Thursday, 12 January 2006

Let there be light

As much fun as living in the woods can be sometimes it does get a bit tiring, the last few days I have started getting a bit fed up with constantly living in darkness. I have also been feeling as though it would be nice to sleep in a bed rather than on the floor and it would be quite nice to have a shower when I wake up rather than having to go to work and have one there. The night before last it rained, not a lot and I did not think much of it at the time. My face got a bit wet but I wasn’t that worried about it at the time. Last night though I got into my sleeping bag only to discover it was wet. My bviv bag was supposed to prevent this from happening, I know I have ranted on before about how useless it is but previously I had thought the water was getting in through the opening and I had figured out how to stop that happening. Not only that but I am in a really sheltered spot now so I thought wet sleeping bags were a thing of the past. It seems that not only is the design of the bivi bag pretty useless it is made out of non waterproof material. To be fair it doesn’t let snow through.

This morning I woke up feeling pretty miserable, it was cold and dark and I didn’t want to get up, so I didn’t. I stayed in bed for half an hour longer deciding to catch a later bus. I still ended up having to run for the bus which I caught just in time. Settling down with my complimentary Danish and juice I noticed that there was just the beginning of light in the sky. It had been a cloudless night so it hadn’t been that dark but now in the east the tiger’s eye blue was giving way to a deep red of sunrise. Sunrise! Light! I have seen neither for quite some time on my way to work. Suddenly everything started to look up; winter is slowly but unstoppably coming to an end. It might well get cold again and no doubt is will be wet for a couple more months but some time it will get light again.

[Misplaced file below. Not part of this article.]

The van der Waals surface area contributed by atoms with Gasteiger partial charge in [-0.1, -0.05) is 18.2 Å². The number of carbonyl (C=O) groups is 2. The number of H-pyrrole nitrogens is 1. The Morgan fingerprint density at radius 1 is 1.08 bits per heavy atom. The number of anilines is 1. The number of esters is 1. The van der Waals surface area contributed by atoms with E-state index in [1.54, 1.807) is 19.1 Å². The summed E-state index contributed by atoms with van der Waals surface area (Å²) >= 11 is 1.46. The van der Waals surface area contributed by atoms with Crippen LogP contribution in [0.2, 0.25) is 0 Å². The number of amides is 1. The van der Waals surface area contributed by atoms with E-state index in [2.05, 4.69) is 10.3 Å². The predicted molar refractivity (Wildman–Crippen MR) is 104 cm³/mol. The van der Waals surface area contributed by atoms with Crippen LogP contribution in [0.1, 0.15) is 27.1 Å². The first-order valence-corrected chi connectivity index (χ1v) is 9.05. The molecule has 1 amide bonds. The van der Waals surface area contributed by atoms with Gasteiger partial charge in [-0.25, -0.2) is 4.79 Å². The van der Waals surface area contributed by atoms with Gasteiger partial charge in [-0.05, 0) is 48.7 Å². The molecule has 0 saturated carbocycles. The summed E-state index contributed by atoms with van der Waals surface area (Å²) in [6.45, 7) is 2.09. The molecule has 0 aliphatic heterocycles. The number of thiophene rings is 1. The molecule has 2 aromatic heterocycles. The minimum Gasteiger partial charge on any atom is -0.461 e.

I made a bow and arrow last night and to my amazement it fired and flew pretty straight! After a few more shots I spent ten minutes looking for the arrow – it’s not that easy looking for a stick in a forest in the dark when you didn’t look where it landed. The second arrow I made was too short and the third had a kink in it. I have seen Ray Mears straightening arrows on TV, he holds them above the fire and then does something and they go straight. I got the holding them in the fire bit but I’m not sure what the next thing is. If it’s burning your index finger I did that but I could not get the thing straight. In the end I gave up on the fire business and decided the arrow was thick enough that I could whittle some wood off here and a little more there and I would have a reasonably straight arrow. So I set to work and it was only a matter of minutes before I had cut the arrow in half.

I then made some lentil and chicken stew, loads of it. I had got a bit carried away the night before when I put the lentils out to soak and when I came to make my stew discovered that they had swollen to magnificent proportions. So I had two litres of stew for supper. I also had a camembert, five slices of bread, a mars bar, three slices of fruit cake, two pints of hot apple juice with cinnamon and a pint of milk before finishing off the chestnuts. Living in the woods is probably the best diet in the world, it doesn’t matter how much I eat I shiver it all off during the night.


One camembert
One clove garlic